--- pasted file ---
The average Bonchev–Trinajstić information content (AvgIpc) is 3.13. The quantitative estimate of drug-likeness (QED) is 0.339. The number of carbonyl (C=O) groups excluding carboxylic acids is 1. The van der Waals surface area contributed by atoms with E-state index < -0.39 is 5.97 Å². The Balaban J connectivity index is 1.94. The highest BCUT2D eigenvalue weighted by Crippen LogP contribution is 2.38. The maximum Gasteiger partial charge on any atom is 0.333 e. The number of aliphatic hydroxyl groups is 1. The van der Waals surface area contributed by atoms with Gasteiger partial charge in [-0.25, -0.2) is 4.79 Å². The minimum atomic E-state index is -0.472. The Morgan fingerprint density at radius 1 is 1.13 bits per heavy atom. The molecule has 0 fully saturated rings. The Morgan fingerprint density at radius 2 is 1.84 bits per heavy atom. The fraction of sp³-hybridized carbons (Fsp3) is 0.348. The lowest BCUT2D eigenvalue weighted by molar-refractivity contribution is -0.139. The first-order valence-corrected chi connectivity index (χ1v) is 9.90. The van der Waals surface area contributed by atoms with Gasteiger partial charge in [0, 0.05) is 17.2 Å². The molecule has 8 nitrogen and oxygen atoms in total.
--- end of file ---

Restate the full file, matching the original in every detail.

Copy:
The average Bonchev–Trinajstić information content (AvgIpc) is 3.13. The quantitative estimate of drug-likeness (QED) is 0.339. The number of carbonyl (C=O) groups excluding carboxylic acids is 1. The van der Waals surface area contributed by atoms with E-state index < -0.39 is 5.97 Å². The Balaban J connectivity index is 1.94. The highest BCUT2D eigenvalue weighted by Crippen LogP contribution is 2.38. The maximum Gasteiger partial charge on any atom is 0.333 e. The number of aliphatic hydroxyl groups is 1. The van der Waals surface area contributed by atoms with Gasteiger partial charge in [-0.25, -0.2) is 4.79 Å². The minimum atomic E-state index is -0.472. The Morgan fingerprint density at radius 1 is 1.13 bits per heavy atom. The molecule has 0 fully saturated rings. The Morgan fingerprint density at radius 2 is 1.84 bits per heavy atom. The fraction of sp³-hybridized carbons (Fsp3) is 0.348. The lowest BCUT2D eigenvalue weighted by molar-refractivity contribution is -0.139. The first-order valence-corrected chi connectivity index (χ1v) is 9.90. The van der Waals surface area contributed by atoms with Gasteiger partial charge in [0, 0.05) is 17.2 Å². The molecule has 8 nitrogen and oxygen atoms in total.